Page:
Companies

IIT Delhi start-up Sanfe launches reusable sanitary pads

Mirza Mohammed Ali Khan New Delhi | Updated on August 20, 2019 Published on August 20, 2019

Co-founders: Archit Aggarwal (right) and Harry Sehrawat (left)

Sanfe looks to raise pre-Series A funding this year

Every year, there are approximately 12.3 billion disposable sanitary napkins that need to be disposed of in India alone. According to Menstrual Hygiene Alliance of India (MHAI), there are almost 336 million menstruating women in the country, of which 36 per cent use disposable sanitary pads.

Sanfe, an IIT Delhi-incubated startup that works in the female hygiene space, shared the above data as it introduced its latest offering — a reusable sanitary pad made with banana fibres, which can be washed and used up to 120 times. A pack of two costs ₹199.

Sanfe had already raised some funding and the company is currently in talks to raise $500,000 (around ₹3.5 crore) over the next four months in a pre-series A round. The company is in talks with the Biotechnology Industry Research Assistance Council (BIRAC) for this round of funding. BIRAC is an existing investor in Sanfe, along with the Hindustan Petroleum Corporation Limited (HPCL).

The company claimed that these pads dry faster (two hours under regular conditions) than the reusable cloth pads already available and absorb moisture better.

Sanfe’s pads are made of four layers, which ensure good absorption and prevent leakage and rashes, according to Archit Aggarwal, Co-founder and CEO, Sanfe.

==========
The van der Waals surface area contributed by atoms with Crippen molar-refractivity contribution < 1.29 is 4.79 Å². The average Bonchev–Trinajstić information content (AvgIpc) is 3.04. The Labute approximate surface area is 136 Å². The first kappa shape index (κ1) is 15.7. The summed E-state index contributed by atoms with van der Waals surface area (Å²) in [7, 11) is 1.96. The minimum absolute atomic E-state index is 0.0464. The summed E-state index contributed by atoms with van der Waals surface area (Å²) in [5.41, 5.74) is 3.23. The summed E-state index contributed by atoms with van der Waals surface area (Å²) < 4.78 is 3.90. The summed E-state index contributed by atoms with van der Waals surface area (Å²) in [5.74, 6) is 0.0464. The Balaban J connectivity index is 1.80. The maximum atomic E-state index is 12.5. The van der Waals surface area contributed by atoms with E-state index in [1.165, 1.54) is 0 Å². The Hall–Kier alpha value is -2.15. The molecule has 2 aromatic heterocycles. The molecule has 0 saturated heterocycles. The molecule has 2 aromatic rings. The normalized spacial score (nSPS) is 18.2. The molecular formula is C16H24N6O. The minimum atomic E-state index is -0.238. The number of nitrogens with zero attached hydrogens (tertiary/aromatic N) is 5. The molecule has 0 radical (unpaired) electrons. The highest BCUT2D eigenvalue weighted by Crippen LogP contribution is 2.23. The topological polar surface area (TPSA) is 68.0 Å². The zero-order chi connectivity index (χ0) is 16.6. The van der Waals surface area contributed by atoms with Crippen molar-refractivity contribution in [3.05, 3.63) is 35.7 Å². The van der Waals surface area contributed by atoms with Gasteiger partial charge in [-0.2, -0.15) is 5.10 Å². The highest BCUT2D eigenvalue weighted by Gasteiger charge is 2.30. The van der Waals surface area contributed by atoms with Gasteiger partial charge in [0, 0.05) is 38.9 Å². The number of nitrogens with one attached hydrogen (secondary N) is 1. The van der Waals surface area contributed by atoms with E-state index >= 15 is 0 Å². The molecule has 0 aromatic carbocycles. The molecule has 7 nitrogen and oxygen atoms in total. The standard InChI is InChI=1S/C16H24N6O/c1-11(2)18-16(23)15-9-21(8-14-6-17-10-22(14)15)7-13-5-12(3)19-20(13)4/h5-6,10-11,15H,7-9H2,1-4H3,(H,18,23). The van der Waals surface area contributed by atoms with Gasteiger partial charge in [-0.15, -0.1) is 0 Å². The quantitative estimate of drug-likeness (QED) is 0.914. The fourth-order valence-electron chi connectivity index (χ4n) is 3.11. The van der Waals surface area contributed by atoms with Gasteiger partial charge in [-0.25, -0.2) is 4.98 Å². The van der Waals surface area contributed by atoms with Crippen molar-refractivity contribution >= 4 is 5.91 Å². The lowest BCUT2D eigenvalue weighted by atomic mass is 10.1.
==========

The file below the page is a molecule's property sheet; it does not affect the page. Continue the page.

“That accounts for one-lakh tonnes of plastic waste every year,” he added. The pads from Sanfe have been tested up to 72 washes and according to Aggarwal, can last up to two years.

The company’s products, including the reusable sanitary pads, are available on Amazon and Aggarwal said that they have already sold ₹15,000 to ₹20,000 worth of pads on Monday alone. Sanfe also has a retail network of over 1000 retail outlets in Delhi, Mumbai, Jaipur, Tamil Nadu and Kerala and these reusable pads will available at retail stores in a month.

Aggarwal said that behavioural change was required so reusable sanitary pads could be adopted. “We are planning to approach the government, NGOs with our ‘#IBleedGreen’ campaign so that they can start adopting reusable pads,” said Aggarwal. However, he also said that women (end-users) in rural areas are already used to cloth, so there is no “significant behaviour change”.

Sanjay Kumar, Chief General Manager, Business Development, HPCL said, “As HPCL stands by the progressive thinking and meaningful innovations, particularly towards empowering women, it will explore ways to jointly popularise the reusable period care product range under the flagship initiative of Government of India – Swachh Bharat Abhiyan”.

Published on August 20, 2019
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